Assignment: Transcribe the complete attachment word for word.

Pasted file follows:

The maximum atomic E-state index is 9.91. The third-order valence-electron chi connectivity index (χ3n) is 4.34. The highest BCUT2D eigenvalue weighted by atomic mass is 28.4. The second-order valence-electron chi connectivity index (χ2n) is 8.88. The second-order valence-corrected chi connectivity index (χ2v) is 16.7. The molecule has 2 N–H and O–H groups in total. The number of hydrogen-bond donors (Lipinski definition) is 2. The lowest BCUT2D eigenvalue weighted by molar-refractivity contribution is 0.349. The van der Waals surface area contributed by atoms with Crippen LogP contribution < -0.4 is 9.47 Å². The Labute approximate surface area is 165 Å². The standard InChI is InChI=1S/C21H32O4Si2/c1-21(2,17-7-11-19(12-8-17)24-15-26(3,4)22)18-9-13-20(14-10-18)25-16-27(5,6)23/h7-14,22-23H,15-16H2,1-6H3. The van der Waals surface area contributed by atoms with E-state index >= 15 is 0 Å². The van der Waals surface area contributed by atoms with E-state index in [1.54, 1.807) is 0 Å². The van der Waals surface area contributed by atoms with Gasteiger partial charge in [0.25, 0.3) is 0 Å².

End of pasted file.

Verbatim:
The maximum atomic E-state index is 9.91. The third-order valence-electron chi connectivity index (χ3n) is 4.34. The highest BCUT2D eigenvalue weighted by atomic mass is 28.4. The second-order valence-electron chi connectivity index (χ2n) is 8.88. The second-order valence-corrected chi connectivity index (χ2v) is 16.7. The molecule has 2 N–H and O–H groups in total. The number of hydrogen-bond donors (Lipinski definition) is 2. The lowest BCUT2D eigenvalue weighted by molar-refractivity contribution is 0.349. The van der Waals surface area contributed by atoms with Crippen LogP contribution < -0.4 is 9.47 Å². The Labute approximate surface area is 165 Å². The standard InChI is InChI=1S/C21H32O4Si2/c1-21(2,17-7-11-19(12-8-17)24-15-26(3,4)22)18-9-13-20(14-10-18)25-16-27(5,6)23/h7-14,22-23H,15-16H2,1-6H3. The van der Waals surface area contributed by atoms with E-state index >= 15 is 0 Å². The van der Waals surface area contributed by atoms with E-state index in [1.54, 1.807) is 0 Å². The van der Waals surface area contributed by atoms with Gasteiger partial charge in [0.25, 0.3) is 0 Å².